Precondition Because real life reinforcement is erratic, we seek guarantees. We long for a world where we get what we want whenever we want it rather than just some of the time. Actually we might find such a world rather boring, but that does not stop us craving for it. A person can be paralysed by attachment to precondition. The reward that we seek to guarantee may be that what we are about to do shall turn out to be the “best”. Faced with three options a person may be incapable of choosing any due to not knowing which is best. Or a person may have such high expectations that they are unwilling to undertake the first steps on the ladder without a guarantee that they will reach the top. Life rarely provides such guarantees and such as we imagine are generally fantasies. However, such fantasies can also be powerful motivators. If people can be induced to think that something is inevitable they will generally go along with it even if it affronts other values.

    Ongoing Support or Secondary Gain. This is the other side of the coin of inducement. We tend to go on doing something so long as we are getting something out of it, even if what we are getting is not ideal. Almost all dysfunctional behaviours bring some advantage, even if it is outweighed by the disadvantages. In fact, most sins can be seen as the result of short term thinking. The robber gets an advantage, even if he ends up in prison eventually. The person trapped in an invalid ot victim mentality does benefit therefrom even though he or she might have a much more satisfying time by adopting a different life strategy.

    Habit Once a behaviour or attitude is established it does not fall away easily. If you want a person to do something they have not done before, the first time is the most challenging. Once they have done it once or twice it is likely they will do it again. Somebody you have helped will not necessarily help you – they are more likely to remain dependent. Somebody who has helped you is quite likely to do it again. This might seem unjust, but conditioning is not fair or balanced. A behaviour may be established by inducement, in childhood, for instance, and then later the pattern of inducement changes, as in adult life, but the person continues in the old way, all the while feeling vaguely confused that life is not providing them with what it used to do.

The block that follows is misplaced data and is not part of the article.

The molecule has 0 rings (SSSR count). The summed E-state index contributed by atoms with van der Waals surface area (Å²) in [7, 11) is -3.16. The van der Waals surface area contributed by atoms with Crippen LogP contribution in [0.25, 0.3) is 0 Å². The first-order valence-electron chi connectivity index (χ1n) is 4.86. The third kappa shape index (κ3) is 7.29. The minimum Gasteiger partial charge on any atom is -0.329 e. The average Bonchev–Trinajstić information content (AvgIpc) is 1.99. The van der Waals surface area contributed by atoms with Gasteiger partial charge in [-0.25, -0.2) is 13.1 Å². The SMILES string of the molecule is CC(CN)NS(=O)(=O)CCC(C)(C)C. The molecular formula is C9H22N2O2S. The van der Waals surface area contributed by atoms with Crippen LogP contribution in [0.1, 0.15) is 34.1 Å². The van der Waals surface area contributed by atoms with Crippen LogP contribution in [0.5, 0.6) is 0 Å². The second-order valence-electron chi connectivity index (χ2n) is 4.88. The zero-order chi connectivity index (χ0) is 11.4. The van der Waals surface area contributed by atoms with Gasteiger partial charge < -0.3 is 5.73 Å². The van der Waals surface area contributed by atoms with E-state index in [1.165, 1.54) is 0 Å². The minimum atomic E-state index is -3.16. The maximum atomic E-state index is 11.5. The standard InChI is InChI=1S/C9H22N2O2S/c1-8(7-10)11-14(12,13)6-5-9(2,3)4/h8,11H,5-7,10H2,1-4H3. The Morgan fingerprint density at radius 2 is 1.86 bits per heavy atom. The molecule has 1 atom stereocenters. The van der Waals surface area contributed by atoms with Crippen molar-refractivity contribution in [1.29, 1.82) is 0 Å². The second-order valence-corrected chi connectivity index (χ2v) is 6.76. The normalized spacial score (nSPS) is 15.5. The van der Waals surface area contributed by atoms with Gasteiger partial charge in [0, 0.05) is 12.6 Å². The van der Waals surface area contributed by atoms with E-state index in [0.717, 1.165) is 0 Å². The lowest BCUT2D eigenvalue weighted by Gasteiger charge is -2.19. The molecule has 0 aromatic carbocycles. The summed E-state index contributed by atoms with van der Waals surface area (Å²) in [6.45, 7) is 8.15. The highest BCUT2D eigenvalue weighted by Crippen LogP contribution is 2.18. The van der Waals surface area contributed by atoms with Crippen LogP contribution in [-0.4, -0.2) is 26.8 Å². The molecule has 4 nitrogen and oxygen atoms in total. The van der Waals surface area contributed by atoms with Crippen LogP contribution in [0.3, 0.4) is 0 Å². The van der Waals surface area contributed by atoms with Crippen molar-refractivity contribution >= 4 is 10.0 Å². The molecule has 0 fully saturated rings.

Karma Karma is drama and drama has momentum. The things we think, say and do form part of longer trajectories that have effect in the future. Karma is based upon intentional action. When one does something intentionally a “seed” (bija) is sown that will ripen later. “All of life’s a stage and all the men and women merely players” said Shakespeare and the role that we find ourselves in, the scripts associated with it and the audience expectations that we confront all condition what becomes of our life. Karma assumes there is a moral order in the universe and, in a sense, all the issues that we confront are, at some level, moral issues.

    Consequence (vipaka) We learn by experience. When we see the result of karma our motivational pattern changes. Virtuous action is commonly the result of seeing the disadvantage of its opposite. Commonly, a person’s character is much affected by certain critical incidents that have happened in his or her past and these are frequently occasions where consequence has become apparent in a particularly graphic or unavoidable way.

    Feeding the Fire Karma tells us that intentional actions now conduce to similar actions in the future, but it is also the case that we often go further than mere repetition. We feed our anger, resentment, jealousy, laziness, self-pity and so on. It takes a deliberate effort to refrain from doing so. These conditions are self-feeding fires that pull in fuel and grow.

    Potency Our life energy is a fundamental condition for all our acts, yet it may wax and wane. Our masculinity and femininity are clearly massively influential conditions in our lives. Likewise our senses and sensuality. Then there is faith. Nobody can live without faith of some kind and we shape our faith from both experience and conviction. Faith gives rise to enthusiasm and motivation. Another important potency that we have is our capacity for remembrance and for keeping things in mind that act as guides to thought and action. Then we have also capacities for concentration and for wisdom or insight.

    POTENCIES (Indriya)


    Sexuality: masculinity & femininity



    Energy & Enthusiasm

    Remembrance & mindfulness

    Concentration (samadhi)

    Wisdom (prajña)

    Dhyana Dhyana, the word from which we get “Zen”, refers to meditative absorption, a state of letting go of attachments that keep a person enslaved by their other conditioning. Dhyana is, therefore, a condition that can drive out other conditions.

    Marga Marga means path or track. It refers to the spiritual path considered as the tracks of those already liberated beings who have gone before. This, however, is a “trackless track” in the sense that one does not follow it by imitation, but by release. The existence of such a possibility is a condition for liberation since when we know something is possible we are much more likely to undertake it. A condition that enabled the Buddha-to-be to leave his palace and go forth into the ascetic life was his glimpse of a holy man crossing the town square. This was enough for Gotama to know that something was possible and that enabled him to leave home and embark upon his search.

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    Very interesting and informative. Could be a useful wall-chart to return to in the heat of any heated moment. NAB